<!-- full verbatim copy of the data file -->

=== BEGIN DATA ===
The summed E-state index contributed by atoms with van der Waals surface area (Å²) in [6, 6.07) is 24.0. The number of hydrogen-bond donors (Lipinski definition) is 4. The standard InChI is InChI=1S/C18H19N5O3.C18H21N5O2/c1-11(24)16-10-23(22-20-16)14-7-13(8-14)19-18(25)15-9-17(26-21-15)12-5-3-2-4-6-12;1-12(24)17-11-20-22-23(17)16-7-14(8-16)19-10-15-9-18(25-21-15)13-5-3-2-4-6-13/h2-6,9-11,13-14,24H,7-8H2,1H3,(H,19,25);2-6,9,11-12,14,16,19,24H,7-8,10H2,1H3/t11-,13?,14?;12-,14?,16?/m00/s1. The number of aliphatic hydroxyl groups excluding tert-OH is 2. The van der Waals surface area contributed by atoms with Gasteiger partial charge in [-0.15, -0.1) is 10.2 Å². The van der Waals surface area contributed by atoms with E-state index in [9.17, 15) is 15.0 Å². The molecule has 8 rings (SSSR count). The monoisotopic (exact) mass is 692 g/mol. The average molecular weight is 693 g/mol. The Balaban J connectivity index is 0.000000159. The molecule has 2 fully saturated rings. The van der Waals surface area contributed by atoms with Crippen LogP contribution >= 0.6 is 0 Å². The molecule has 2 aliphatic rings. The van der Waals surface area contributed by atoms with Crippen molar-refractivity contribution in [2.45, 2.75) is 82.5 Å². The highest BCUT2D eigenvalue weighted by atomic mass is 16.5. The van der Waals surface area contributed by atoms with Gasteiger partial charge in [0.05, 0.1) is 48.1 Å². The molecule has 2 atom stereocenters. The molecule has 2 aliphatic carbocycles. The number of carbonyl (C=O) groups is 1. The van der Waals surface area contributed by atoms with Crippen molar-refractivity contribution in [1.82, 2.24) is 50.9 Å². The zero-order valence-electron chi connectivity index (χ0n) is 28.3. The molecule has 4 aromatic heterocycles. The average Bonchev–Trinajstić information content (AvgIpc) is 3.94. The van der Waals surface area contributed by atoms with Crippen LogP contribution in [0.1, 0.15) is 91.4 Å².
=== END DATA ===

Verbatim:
The summed E-state index contributed by atoms with van der Waals surface area (Å²) in [6, 6.07) is 24.0. The number of hydrogen-bond donors (Lipinski definition) is 4. The standard InChI is InChI=1S/C18H19N5O3.C18H21N5O2/c1-11(24)16-10-23(22-20-16)14-7-13(8-14)19-18(25)15-9-17(26-21-15)12-5-3-2-4-6-12;1-12(24)17-11-20-22-23(17)16-7-14(8-16)19-10-15-9-18(25-21-15)13-5-3-2-4-6-13/h2-6,9-11,13-14,24H,7-8H2,1H3,(H,19,25);2-6,9,11-12,14,16,19,24H,7-8,10H2,1H3/t11-,13?,14?;12-,14?,16?/m00/s1. The number of aliphatic hydroxyl groups excluding tert-OH is 2. The van der Waals surface area contributed by atoms with Gasteiger partial charge in [-0.15, -0.1) is 10.2 Å². The van der Waals surface area contributed by atoms with E-state index in [9.17, 15) is 15.0 Å². The molecule has 8 rings (SSSR count). The monoisotopic (exact) mass is 692 g/mol. The average molecular weight is 693 g/mol. The Balaban J connectivity index is 0.000000159. The molecule has 2 fully saturated rings. The van der Waals surface area contributed by atoms with Crippen LogP contribution >= 0.6 is 0 Å². The molecule has 2 aliphatic rings. The van der Waals surface area contributed by atoms with Crippen molar-refractivity contribution in [2.45, 2.75) is 82.5 Å². The highest BCUT2D eigenvalue weighted by atomic mass is 16.5. The van der Waals surface area contributed by atoms with Gasteiger partial charge in [0.05, 0.1) is 48.1 Å². The molecule has 2 atom stereocenters. The molecule has 2 aliphatic carbocycles. The number of carbonyl (C=O) groups is 1. The van der Waals surface area contributed by atoms with Crippen molar-refractivity contribution in [1.82, 2.24) is 50.9 Å². The zero-order valence-electron chi connectivity index (χ0n) is 28.3. The molecule has 4 aromatic heterocycles. The average Bonchev–Trinajstić information content (AvgIpc) is 3.94. The van der Waals surface area contributed by atoms with Crippen LogP contribution in [0.1, 0.15) is 91.4 Å².